From the Palm Islands to Emirates Bank, grand Dubai, United Arab Emirates, feels the economic crunch


From the Palm Islands to Emirates Bank, grand Dubai, United Arab Emirates, feels the economic crunch

They were heralded as “The 8th Wonder of the World” by numerous travel sites. They required a staggering $60 billion to construct, according to their developers. They attracted A-List celebrities from the Jolie-Pitts to the Beckhams to Lindsay Lohan. They were, in fact, “one of the most enterprising and ambitious ventures to ever have been imagined,” according to travel Web site Destination 360.

“They” are the epic Palm Islands, a series of three man-made islands in the shape of a palm tree, that along with the surrounding city of Dubai, were considered the “it” playground to the stars, a chic status-symbol to the rich, and a mammoth, epic, super-expensive, luxury landmark to the rest of us.

When you”re this high, you”ve got a long way to fall… And fall they have.

Yes, the global recession seems to be official, as the Palm Islands and Dubai have smacked into economic trouble, according to numerous published reports.

“It is clear that tens of thousands have left, real estate prices have crashed and scores of Dubai”s major construction projects have been suspended or cancelled,” the New York Times reports.

And the Palm Islands themselves? Not looking so good. The Mirror reports that the islands” real estate values have plummeted – by about half. Properties that were selling for about $4.5 million are now going for around $2.3 million. Probably not welcome news to celebs like Brad Pitt and Angelina Jolie who own property there, the paper reports.

But it gets worse. Real estate developer, Nakheel, maker of Dubai”s Palm Islands, has suffered recent layoffs, according to ABC News. The Guardian reports that the third of the Palm Islands, the Palm Deira, which was previously under construction, is on hold, and VIrtualTripping.com reports that it is downsizing in scale.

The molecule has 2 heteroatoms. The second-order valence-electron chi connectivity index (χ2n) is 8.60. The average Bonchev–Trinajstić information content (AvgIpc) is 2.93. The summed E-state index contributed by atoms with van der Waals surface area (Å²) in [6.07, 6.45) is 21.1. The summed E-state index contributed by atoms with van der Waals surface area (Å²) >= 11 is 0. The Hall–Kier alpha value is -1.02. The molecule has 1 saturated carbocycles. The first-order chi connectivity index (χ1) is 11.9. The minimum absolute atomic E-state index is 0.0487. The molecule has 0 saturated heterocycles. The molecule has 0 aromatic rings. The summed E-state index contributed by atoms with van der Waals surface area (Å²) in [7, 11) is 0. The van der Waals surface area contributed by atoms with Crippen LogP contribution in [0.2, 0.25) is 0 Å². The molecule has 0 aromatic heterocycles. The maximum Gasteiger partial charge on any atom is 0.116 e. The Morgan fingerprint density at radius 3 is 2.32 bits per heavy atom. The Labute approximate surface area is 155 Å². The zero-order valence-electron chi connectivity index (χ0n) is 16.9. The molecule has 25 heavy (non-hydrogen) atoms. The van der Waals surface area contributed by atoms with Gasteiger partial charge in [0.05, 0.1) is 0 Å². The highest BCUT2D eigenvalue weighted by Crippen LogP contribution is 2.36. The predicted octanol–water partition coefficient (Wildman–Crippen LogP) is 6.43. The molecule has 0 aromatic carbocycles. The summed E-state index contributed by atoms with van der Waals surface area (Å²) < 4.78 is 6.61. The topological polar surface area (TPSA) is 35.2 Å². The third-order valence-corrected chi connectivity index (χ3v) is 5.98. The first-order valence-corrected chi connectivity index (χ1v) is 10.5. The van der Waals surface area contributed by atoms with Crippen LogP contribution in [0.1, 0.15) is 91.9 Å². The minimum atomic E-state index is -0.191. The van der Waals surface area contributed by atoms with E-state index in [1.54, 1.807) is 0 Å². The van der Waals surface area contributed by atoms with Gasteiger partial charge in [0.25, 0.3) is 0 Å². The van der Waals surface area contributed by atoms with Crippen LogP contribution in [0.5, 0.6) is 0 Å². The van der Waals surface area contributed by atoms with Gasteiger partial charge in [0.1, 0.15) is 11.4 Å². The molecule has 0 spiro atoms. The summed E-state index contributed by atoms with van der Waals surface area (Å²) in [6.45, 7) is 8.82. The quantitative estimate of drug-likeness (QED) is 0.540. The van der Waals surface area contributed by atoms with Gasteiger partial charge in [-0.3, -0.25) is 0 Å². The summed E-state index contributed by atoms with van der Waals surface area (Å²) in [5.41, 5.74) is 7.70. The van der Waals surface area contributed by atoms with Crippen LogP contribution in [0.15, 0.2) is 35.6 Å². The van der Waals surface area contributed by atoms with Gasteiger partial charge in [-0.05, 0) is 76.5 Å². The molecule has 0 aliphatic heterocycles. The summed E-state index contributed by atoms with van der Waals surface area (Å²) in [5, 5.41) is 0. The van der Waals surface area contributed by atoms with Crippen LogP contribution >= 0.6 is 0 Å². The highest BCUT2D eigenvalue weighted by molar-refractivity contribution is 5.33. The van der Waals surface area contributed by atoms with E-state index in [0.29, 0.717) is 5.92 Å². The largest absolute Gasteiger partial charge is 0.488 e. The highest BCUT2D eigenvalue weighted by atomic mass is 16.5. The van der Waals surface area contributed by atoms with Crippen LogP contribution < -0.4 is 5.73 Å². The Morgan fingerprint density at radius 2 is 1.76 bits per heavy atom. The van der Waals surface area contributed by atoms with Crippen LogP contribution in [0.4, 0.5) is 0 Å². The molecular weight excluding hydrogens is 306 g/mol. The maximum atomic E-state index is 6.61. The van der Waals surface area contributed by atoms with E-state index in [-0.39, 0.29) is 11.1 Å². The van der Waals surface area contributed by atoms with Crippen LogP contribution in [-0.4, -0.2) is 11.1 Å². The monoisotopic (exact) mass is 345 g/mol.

Why the conflicting views on these and other issues swirling around regarding Dubai”s economic state? Because both Dubai”s government and many of its residents are remaining silent. The New York Times reports that the government generally will not release data on the extent of the economic crisis in Dubai, and the Guardian reports that the general climate is one of denial in that “nobody wants to lose face, and everybody”s trying to put a gloss on the bad news.”

But here”s what we do know – and it does not paint a pretty picture of the economic landscape in Dubai.

Local newspapers have said that more than 3,000 cars, many from debt-plagued foreigners, now sit abandoned in the parking lot of the Dubai airport, as one can be imprisoned for not paying their bills in Dubai. (The Dubai government says this number is much lower.) Citing anonymous government officials, newspapers also claimed that Dubai was canceling 1,500 work visas per day, the New York Times reported.

On Tuesday, several Dubai banks including Emirates Bank International PJSC and National Bank of Dubai were put on “credit watch,” thus lowering their S&P rating. In a statement, Standard & Poor”s said: “The global economic downturn has been hurting some of Dubai”s key economic sectors including trade, tourism, and commerce.”

Related article: S&P downgrades Emaar, other Dubai cos on slowdown (Reuters):

And the S&P wasn”t done with Dubai just yet that day, as it also lowered the credit rating of Emaar Properties PJSC, the biggest real estate developer in the UAE, as well as six other government-controlled Dubai companies.
The Emaar cut, which gives the company a “negative” outlook, “reflects the continued weak real estate markets in Dubai, and our increased uncertainties about the depth of the downturn and the pace of eventual recovery,” S&P said in a statement.

February data from Morgan Stanley finds that real estate values in Dubai have fallen 25 percent since September. That”s a crash of 25 percent in only 5 months – pretty dramatic by any measure.

“Before, so many of us were living a good life here. Now, we cannot pay our loans. We are all just sleeping, smoking, drinking coffee and having headaches because of the situation,” Hamza Thiab, an Iraqi who moved to Dubai
in 2005, told the New York Times.

Yes, from the common man to Angelina Jolie, from trade to tourism to commerce to real estate, it appears that the recession in Dubai has extended its fronds into all corners of the world. Welcome to the global recession.

by Catey Hill
daily news staff writer

Thursday, March 19th 2009, 9:48 AM

Source: New York Daily News

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